#1. The Triumph of Individual Style by Carla Mason Mathis and Helen Villa Connor
Yes, the book is blindingly expensive, but if you’ve never felt like you are beautiful or that your particular “type” is lovely, this book might change your mind forever. The authors site a wide variety of fine art from throughout history in order to demonstrate that everyone is beautiful. Period.
I’m not completely convinced by every one of the exercises in the book; I’ve never been sold on the “your best red is the color of the blood drawn from your right kneecap at midnight under a full moon while chanting the lyrics of the full Partridge Family oeuvre and facing east” school of colors, but if it works for you, I encourage you to persevere. If I were only going to recommend one book for building self-esteem and looking at your face and body in a new way, this would be it.
#2. Style Statement: Live by Your Own Design by Danielle LaPorte and Carrie McCarthy
If you’re comfortable with your face and figure, but still struggle to clearly define the essential “you-ness” of your style, take a look at this book. These authors show you examples of individuals who have worked through their system – and it’s FASCINATING. The core of their approach is to analyze all sorts of things about your life, and then distill the entirety of it down to two words, (an adjective and a noun, FWIW), that encapsulate your essence. For me, I was able to whittle myself down to Cosmopolitan Clarity, and it’s been wicked useful to refer back to when I’m losing focus.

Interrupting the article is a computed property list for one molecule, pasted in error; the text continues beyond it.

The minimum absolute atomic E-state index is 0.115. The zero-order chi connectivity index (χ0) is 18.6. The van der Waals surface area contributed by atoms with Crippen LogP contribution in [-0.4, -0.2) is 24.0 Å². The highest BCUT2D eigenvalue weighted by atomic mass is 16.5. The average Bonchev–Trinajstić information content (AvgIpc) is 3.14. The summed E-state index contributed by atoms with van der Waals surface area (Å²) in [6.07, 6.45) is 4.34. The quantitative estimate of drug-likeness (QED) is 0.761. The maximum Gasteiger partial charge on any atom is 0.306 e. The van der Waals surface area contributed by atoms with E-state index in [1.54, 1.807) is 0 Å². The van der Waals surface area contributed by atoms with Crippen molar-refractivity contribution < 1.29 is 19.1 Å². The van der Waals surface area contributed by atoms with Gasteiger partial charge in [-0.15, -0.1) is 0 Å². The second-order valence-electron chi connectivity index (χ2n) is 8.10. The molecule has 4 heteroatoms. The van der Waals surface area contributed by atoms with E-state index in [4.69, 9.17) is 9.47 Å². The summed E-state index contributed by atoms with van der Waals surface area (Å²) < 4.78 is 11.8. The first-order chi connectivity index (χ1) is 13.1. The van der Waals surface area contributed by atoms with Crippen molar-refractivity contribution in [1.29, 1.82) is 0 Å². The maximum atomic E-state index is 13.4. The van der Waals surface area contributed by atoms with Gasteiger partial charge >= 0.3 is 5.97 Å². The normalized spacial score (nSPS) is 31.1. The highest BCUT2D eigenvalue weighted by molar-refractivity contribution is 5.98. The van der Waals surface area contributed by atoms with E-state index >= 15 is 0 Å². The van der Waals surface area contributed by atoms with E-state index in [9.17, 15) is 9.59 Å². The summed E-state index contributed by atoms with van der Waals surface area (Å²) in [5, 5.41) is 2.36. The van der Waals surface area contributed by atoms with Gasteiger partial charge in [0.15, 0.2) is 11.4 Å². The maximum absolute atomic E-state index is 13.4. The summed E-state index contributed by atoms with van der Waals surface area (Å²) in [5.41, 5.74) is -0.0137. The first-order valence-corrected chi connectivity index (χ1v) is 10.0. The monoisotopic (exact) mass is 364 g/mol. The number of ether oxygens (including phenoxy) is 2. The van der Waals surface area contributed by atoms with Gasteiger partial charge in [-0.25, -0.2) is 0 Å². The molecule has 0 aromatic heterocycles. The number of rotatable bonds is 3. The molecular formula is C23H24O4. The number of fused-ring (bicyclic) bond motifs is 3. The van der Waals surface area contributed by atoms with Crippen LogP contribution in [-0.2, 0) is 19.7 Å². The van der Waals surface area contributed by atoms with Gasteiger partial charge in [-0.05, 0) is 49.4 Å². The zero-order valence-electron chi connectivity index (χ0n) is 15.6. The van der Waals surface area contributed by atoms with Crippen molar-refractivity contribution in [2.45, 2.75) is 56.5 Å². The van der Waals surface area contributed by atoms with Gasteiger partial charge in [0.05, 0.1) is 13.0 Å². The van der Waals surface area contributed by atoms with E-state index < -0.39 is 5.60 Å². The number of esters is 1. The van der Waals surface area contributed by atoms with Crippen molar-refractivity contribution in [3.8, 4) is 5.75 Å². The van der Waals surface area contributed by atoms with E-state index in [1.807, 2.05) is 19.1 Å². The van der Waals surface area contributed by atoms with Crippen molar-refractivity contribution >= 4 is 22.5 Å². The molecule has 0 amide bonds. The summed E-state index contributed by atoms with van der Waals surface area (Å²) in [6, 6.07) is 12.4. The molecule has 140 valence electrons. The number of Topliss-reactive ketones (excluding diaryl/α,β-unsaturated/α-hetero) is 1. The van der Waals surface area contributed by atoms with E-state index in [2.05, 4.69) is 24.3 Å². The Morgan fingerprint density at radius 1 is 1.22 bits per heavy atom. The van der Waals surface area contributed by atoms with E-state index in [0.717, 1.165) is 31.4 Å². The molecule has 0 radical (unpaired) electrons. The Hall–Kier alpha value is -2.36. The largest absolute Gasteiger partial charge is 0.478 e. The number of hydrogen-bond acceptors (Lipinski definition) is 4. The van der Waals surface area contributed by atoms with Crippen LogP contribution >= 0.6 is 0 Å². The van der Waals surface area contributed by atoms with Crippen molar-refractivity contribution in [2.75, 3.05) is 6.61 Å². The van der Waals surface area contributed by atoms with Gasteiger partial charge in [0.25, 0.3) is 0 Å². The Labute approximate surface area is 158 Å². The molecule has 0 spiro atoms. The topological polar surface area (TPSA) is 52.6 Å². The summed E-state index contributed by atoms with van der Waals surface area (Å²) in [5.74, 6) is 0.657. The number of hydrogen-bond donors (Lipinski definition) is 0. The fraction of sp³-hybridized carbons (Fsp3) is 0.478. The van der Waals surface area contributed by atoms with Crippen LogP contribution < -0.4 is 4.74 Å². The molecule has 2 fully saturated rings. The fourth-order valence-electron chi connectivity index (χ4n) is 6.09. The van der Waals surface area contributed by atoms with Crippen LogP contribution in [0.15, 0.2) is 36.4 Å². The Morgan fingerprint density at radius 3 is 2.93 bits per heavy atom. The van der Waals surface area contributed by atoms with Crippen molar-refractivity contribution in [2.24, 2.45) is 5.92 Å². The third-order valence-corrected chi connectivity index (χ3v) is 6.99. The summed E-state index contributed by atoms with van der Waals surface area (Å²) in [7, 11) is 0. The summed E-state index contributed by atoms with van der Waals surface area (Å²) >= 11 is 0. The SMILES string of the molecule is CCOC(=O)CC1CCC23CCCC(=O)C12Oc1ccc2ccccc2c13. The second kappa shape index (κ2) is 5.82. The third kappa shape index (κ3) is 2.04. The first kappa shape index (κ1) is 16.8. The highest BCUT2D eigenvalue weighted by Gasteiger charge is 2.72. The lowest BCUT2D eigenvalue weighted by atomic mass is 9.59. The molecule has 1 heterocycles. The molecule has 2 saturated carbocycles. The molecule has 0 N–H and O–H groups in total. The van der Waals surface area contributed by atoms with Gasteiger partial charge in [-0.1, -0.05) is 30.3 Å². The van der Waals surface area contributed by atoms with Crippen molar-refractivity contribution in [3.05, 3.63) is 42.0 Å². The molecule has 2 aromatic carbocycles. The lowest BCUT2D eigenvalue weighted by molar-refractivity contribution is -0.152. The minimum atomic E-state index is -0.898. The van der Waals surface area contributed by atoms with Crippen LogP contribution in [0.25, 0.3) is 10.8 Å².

#3. Hot Tips by Frances Patiky Stein
If you need about a million ideas about how to combine simple neutral garments, check this book out. It’s available used for pennies, and while a great deal of the book is enormously dated, the lists of “how to wear a tee shirt” or “how to wear a blouse” are fascinating…
#4. French Chic: How to Dress Like a Frenchwoman by Susan Sommers
The photographs are laugh-worthy, but the essential advice here is timeless – buy less, buy better, accessorize it in your own wacky way, and take good care of yourself. Now that the prices for this book have dropped from the stratospheric levels of about 10 years ago, it’s good fun to page through, and it helps me remember that the essential wardrobe items are actually very few in number; more is not necessarily better.
#5. French Style: How to Think, Shop and Dress Like a French Woman by Veronica Vienne
This book was originally published and distributed by Express Stores, which is pretty amazing, if you’ve been into an Express store recently… It’s not a big book, but it has some fun information about history and french style, and it has the obligatory checklists of the really essential “must-have” items which I always tell you to ignore…
But the photographs are wonderful, the writing is very high-quality, and some of the insights are priceless…
And of course, if you haven’t already read Forever Chic by our friend Tish Jett, of A Femme d’un Certain Age, what are you waiting for?